Cash Advance New Jersey

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Payday lending is prohibited in the state of New Jersey. This means that lenders in the state are not permitted to cash or advance money on a postdated check. Strict laws in the “Garden State” also prohibit lenders from cashing a paycheck to anyone who does not have a banking account. Consumer lenders operating in the state must comply with the Consumer Loan Act (N.J. Stat. Ann. tit. 17, 1 et seq.) Borrowers should be aware of the regulations and protections that come with short-term lending in New Jersey.

New Jersey’s Cash Advance Laws

While shorter-duration finding is not permitted in the state, short-term loans can be offered by banks and licensed lenders at the 30% usury cap. The maximum personal loan amount that can be taken out in New Jersey is $50,000.

For loans $1,000 or less, the maximum term is 36 months and 15 days. For loans greater than $2,500 but less than $5,000, there is a maximum loan term of 60 months and 15 days. Loans more than $5,000 may not have a loan term that is more than 84 days and 15 months. And loans that exceed $10,000 may not be taken out for more than 120 months and 15 days.

 Payday Loan Regulations in New Jersey

Although short-term loans are illegal in the state, New Jersey residents can opt for cash advances in the form of installment loans. Like shorter-duration funding, installment loans can offer assistance to borrowers with emergency or temporary cash needs. 

How Installment Loans Work

These are personal loans that customers can pay back over a fixed period of time, unlike payday loans. Although installment loans might make sense to borrowers who have lower credit scores, prices for these loans tend to be higher than those charged at banks or credit unions. 

Maximum Amount

The maximum loan amount for a personal loan in New Jersey is $50,000.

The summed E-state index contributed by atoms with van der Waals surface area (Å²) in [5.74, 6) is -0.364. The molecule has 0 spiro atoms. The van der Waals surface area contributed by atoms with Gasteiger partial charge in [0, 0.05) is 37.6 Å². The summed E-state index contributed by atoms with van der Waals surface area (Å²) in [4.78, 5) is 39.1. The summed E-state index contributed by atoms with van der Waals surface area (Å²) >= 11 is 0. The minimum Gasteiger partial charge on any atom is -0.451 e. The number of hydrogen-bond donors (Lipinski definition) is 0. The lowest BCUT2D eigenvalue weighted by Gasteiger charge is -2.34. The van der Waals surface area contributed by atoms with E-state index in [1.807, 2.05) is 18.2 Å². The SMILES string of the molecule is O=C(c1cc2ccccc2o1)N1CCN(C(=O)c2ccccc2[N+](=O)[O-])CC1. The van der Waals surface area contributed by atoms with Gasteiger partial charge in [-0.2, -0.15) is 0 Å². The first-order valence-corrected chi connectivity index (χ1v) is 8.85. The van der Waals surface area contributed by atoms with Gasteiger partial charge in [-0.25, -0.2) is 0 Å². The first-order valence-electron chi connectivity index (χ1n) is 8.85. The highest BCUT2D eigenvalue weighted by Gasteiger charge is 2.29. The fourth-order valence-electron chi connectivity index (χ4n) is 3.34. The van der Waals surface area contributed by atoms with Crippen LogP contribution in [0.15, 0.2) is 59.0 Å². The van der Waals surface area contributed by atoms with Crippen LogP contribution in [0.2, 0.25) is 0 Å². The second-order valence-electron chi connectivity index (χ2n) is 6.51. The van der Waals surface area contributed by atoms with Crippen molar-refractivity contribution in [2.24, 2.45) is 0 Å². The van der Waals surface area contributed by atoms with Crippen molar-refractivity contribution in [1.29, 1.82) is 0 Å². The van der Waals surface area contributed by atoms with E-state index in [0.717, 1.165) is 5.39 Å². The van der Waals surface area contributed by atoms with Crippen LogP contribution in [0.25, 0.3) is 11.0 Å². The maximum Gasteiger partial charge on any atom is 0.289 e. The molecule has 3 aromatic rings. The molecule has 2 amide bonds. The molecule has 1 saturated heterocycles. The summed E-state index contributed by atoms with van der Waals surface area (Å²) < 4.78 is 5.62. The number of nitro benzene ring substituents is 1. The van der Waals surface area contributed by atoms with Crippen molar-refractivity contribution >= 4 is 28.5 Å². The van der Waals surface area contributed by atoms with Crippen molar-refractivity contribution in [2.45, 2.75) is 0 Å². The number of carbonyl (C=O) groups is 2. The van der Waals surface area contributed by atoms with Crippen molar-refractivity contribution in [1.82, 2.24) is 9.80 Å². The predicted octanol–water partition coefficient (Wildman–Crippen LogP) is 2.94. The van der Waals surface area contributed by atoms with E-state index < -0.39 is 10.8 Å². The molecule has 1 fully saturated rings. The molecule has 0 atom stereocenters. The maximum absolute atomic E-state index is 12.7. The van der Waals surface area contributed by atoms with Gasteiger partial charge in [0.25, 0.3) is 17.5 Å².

Repayment Extensions

There is no specified maximum loan term in New Jersey. Loan terms differ by state and generally range from one week to 31 days. 

The Federal Truth and Lending Act has certain protections in place for borrowers who take out short-term loans. This Act mandates that lenders disclose exact costs, APR finance charges, as well as specified terms, before borrowers sign loan agreements. 

 Applying for Installment Loans in New Jersey

Eligible New Jersey residents can apply for a personal loan online. The application approval process can take anywhere between 15 to 60 minutes. Applicants must be at least 18 years of age in order to apply for a loan. 

Lenders will consider credit scores and history, as well as debt-to-income ratio when determining applicants’ eligibility. Potential borrowers with a poor credit history or nonconventional forms of income are still eligible to apply for an installment loan

While requirements differ from lender to lender, most will require the following information upon applying:

  • Proof of identity and address
  • Recent pay stubs and/or proof of employment
  • Social Security number
  • Banking information 

What Other Lending Options Are Available in New Jersey?

Potential borrowers should be aware that personal loans are not long-term financing options and should assess their ability to afford one before applying. Those seeking alternative options may consider the following:

Paycheck Advance

New Jersey residents can see if their company or place of work can issue an employer-led payroll advance which allows consumers to get part of their upcoming paycheck days or weeks ahead of time.

401(k) Loan